Etching in the Studio (by Merle Hunt)

2014-06-02 15.21.16 copy2014-06-02 15.21.21 copy2014-06-02 15.23.20 copy2014-06-02 15.29.55 copyLiving up to our ink-stained name, this is me making a right inky mess in the studio, all in aid of illustrating “The Waves” of course! 

The process of etching isn’t for everyone; it’s slow, quite hit and miss untill you’ve had a lot of experience, messy, tiring and, untill reletively recently, required the use of a fair few dangerous chemicals and carcinogens in its application. Fortunately, with a growing awareness of the health risks, many safe alternatives have now been created (I recommend the Lascaux range for grounds and aquatint and Caligo for their “safe wash” inks) and the studio I work in has now become completely non-toxic. As for etchings other qualities, I find that they are exactly the reasons I take so much pleasure from it. Like playground battle scars (and Abra’s earlier post about her own blackned fingers), there is a certain amount of pride to be gleaned from stubborn ink smudges and the satisfaction of tired feet and the very slowness of the process really helps to focus my illustration.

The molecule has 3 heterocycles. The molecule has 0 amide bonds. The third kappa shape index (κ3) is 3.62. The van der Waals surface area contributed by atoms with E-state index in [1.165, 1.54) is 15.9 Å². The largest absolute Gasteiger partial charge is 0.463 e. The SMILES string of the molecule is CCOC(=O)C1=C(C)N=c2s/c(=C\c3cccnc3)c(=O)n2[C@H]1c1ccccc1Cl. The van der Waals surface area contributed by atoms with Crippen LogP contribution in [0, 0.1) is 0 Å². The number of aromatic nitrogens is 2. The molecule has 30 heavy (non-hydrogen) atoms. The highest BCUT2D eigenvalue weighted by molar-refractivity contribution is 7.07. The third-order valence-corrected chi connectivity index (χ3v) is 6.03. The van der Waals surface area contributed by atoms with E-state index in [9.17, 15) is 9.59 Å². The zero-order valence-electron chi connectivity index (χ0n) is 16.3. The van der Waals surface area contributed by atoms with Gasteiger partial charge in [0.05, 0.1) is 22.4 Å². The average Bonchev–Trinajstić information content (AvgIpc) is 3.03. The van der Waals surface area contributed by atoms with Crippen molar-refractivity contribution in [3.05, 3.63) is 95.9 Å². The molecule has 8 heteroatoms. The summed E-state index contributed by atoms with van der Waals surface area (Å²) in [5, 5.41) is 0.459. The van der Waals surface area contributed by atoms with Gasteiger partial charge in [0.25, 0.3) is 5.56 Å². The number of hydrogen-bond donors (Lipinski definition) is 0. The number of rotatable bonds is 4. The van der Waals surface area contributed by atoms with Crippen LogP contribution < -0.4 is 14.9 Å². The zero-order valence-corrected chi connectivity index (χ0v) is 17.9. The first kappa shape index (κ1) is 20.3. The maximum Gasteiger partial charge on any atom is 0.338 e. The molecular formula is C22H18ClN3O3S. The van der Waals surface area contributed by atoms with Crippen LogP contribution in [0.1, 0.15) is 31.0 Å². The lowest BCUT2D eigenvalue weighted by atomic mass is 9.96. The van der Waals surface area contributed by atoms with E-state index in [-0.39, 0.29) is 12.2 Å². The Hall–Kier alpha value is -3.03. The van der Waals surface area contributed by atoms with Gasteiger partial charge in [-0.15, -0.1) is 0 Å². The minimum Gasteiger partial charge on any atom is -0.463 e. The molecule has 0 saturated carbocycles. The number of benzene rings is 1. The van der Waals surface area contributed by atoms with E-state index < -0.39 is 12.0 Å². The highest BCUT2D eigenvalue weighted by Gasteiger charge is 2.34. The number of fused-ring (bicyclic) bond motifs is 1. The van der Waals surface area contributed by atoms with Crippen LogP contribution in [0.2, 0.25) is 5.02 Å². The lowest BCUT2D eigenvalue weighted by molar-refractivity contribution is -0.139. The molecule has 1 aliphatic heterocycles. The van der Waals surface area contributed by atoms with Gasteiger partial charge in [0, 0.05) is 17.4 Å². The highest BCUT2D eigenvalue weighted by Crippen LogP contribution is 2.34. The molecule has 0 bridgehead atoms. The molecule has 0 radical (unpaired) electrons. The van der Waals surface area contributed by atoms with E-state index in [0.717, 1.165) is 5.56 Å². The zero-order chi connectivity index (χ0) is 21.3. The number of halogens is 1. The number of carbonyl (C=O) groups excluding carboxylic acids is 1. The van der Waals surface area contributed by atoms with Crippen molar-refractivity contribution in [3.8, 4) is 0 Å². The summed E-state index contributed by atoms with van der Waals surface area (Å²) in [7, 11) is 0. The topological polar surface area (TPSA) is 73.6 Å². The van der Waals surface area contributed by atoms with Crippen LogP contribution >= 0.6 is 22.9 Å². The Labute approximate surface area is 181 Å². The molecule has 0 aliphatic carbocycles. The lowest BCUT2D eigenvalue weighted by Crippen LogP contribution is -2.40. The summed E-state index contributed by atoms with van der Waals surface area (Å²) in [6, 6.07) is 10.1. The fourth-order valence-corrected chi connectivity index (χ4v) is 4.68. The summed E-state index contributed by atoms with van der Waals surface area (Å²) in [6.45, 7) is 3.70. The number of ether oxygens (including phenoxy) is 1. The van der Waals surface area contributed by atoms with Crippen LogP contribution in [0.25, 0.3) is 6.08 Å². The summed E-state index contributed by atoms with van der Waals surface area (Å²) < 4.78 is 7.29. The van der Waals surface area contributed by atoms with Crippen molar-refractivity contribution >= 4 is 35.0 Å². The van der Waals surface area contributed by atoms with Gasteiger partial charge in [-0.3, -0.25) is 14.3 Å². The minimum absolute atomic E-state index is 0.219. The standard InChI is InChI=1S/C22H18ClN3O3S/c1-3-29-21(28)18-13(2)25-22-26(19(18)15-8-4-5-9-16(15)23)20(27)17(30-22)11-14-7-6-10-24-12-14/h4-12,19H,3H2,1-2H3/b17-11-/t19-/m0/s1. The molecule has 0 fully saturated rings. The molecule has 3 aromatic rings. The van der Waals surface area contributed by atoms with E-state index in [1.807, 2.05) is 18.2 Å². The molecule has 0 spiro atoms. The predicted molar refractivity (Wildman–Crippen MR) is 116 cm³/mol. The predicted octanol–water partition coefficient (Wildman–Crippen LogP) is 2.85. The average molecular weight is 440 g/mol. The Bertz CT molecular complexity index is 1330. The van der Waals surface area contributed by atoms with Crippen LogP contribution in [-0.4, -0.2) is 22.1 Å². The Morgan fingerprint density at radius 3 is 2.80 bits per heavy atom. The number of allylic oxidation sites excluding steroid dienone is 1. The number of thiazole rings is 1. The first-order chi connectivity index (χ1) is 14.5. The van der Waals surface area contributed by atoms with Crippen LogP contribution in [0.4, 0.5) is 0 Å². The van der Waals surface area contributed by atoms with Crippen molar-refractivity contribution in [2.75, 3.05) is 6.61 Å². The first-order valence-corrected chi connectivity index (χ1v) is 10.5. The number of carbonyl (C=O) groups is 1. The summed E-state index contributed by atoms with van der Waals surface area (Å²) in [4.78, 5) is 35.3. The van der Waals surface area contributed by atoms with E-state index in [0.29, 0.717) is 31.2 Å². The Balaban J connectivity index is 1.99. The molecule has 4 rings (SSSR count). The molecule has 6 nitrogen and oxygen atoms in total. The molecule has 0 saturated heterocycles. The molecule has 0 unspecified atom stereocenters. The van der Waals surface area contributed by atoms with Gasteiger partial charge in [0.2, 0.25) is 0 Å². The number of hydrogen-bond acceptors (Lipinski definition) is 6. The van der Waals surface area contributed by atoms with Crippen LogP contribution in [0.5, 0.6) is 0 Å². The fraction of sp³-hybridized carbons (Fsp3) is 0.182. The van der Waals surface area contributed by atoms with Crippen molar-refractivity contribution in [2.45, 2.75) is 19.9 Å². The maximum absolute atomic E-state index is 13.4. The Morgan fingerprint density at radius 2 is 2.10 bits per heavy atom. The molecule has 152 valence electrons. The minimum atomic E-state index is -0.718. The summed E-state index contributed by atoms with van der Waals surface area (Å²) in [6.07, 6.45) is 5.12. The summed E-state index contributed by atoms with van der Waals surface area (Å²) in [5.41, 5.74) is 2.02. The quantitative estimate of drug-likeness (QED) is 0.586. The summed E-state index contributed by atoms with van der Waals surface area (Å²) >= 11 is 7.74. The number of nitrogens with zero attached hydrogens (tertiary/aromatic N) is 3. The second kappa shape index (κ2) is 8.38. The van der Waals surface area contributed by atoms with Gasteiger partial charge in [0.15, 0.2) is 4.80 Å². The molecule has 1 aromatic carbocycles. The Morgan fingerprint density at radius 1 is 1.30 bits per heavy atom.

Creating the image you see me printing here came about quite intuitively and as a result of limited equiptment for applying the aquatint. As previouse attempts at aquatinting had produced a grainy texture with little scope for tonal variation my first thought was how I could exploit these limitations. The pebbly beaches of the story easily suggested themselves and a scene where Vivienne wakes to find herself washed up on shore with a dead sailor. I did a few roughs in my sketchbook to work out composition and line but really the bulk of the experimentation happened during the etching and printing process. Although I have mentioned the aquatint to you now, actually, the first step is to etch any linework and then proof these by printing. Here is where you can experiment using selective wiping to see where you might like to create tone and this is what I have posted. I like that, while my intention was for the figures to be lying on a beach, with the perspective I have used, it also looks as if they could be flying like the floating characters of a Chagall.

The Dead Sailor (2)The Dead Sailor p.s. If anyone has any tips on what to use to apply a liquid aquatint in a fine and even spray please let me know! At the moment we are using old squirt bottles which, although appropriate here, can be very temperamental!

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